We would just like to know why this was changed (on purpose or a mistake that will eventually be reversed) so that we know how to proceed in the future with how we handle these where clauses.
The ?OR? becomes a problem when we have a leading-where in the metadata with and OR condition and it is coupled with AND conditions that are tacked on as part of the search criteria.
company=} OR company="*" AND committee = ?Board of directors?
In earlier versions of Open Edge we would get back all committees where the committee = ?Board of directors? with the company value as either ?? or the current company. (company=} OR company="") AND committee = ?Board of directors?
In Open Edge 10.1b the results returned all committees with the company equal to the current committee, plus the committee ?Board of directors? with a company = ??. company=} OR (company="" AND committee = ?Board of directors?) We had to manually add the parentheses around the value from the leading-where before adding on the additional search criteria in order to obtain query results as before.
Standard boolean hierarchy has OR lower priority than AND, so
x OR y AND b
is the same as
x OR (y and b)
(x or y) and b
so I'm a bit surprised your prior construct worked the way you say it did.
this is the biggest bug in the 4gl, as far as i can remember. it is that serious.
it is a one of the most fundamental issues that effects almost all queries and basically all programs for thousands and thousands of users.
it's just like the bi/undo-redo log not working properly, if not more.
like Tim mentioned in boolean algebra consecutive AND predicates should be treated as being in a parenthesis.
think of the where clause as a TREE of parenthesis. starting with the main parenthesis, if you will, that may also contain other sub parenthesis and so on.
if a parenthesis has both AND and OR operations, consecutive AND operations should be treated as being in their own parenthesis.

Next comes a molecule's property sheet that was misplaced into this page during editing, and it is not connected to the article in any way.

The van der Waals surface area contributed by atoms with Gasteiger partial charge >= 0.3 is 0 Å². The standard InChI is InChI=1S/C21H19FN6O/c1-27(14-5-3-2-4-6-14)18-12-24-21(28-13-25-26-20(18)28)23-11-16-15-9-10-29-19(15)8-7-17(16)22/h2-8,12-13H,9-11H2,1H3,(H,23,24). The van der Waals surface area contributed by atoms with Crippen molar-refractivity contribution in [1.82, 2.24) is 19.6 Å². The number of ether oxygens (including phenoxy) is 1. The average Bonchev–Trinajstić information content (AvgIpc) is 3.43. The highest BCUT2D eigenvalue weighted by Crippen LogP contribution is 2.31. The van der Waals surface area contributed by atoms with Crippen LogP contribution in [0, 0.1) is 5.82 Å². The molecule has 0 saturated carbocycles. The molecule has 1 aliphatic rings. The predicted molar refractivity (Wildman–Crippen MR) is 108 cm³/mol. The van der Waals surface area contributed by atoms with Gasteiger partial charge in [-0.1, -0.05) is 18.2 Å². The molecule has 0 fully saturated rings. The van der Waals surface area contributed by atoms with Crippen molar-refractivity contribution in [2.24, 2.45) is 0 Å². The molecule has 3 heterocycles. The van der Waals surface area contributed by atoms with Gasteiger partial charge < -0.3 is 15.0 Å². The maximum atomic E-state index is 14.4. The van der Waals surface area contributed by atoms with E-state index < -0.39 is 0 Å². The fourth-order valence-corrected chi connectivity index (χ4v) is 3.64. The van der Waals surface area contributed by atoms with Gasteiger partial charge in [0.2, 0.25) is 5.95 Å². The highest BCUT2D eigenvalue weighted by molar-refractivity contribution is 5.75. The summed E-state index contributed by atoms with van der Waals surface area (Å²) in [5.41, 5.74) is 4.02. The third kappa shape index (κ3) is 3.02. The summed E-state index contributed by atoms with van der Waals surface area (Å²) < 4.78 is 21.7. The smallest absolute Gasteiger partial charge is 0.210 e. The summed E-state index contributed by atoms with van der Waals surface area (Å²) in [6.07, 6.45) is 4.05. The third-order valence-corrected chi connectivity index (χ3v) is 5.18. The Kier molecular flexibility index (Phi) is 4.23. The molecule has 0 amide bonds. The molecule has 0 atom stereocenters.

(of course, parenthesis should be resolved first).
WHERE salesorder.item = "bike" OR salesorder.duedate > 1/1/08 AND salesorder.cust = "prgs"
WHERE salesorder.item = "bike" OR ( salesorder.duedate > 1/1/08 AND salesorder.cust = "prgs" )
i have lots of experience in this field especially refactoring queries and where clauses.
i would love to continue this conversation and land a hand where ever i can.
could this by any chance have to do with query optimization features that you're working on ?
The problem doesn't seem to be in 10.1C.
Do we know from what version, and maybe what service pack the problem started ??
And, is it actually a bug or problem. I do understand that changes in behavior fro version ot version can be a hassle and that PSC has been uncommonly friendly in this regard, but there is a part of me that also thinks that anyone who has relied on operator precedence, instead of adding a couple of () to make it clear to everyone what the intention was, almost deserves a shot in the foot eventually.
Consulting in Model-Based Development, Transformation, and Object-Oriented Best Practice http://www.cintegrity.com
I must be misreading something as it seemed to be working as it should.
I'd also be surprised that it didn't work in the past as well, but I usually add brackets. Apart from clarity I don't rely on my understanding of the rules an ensure it's what I want by using brackets.
I could not disagree more.
Another way to say it is BTW we mixed up the basic math order of execution.
So that, 5 * 5 + 10 = 35 now equals 75.
Obviously, it's ridiculous.
And honestly I'm really amazed about your remark regarding code compatibility between different versions.
To put it differently it makes millions and millions of lines of code act in a whole different way.
It's a critical bug in the most fundamental, core part of all applications.
It's not a bug it's the mother of all bugs.
I am really amazed how could such a bug not be caught in QA.
And with all due respect why Simon is not sure if it's a bug or not ?
Is this already confirmed as a bug by Progress? Or an intended change in behaviour (then it would have been documented in the Release notes or similar)?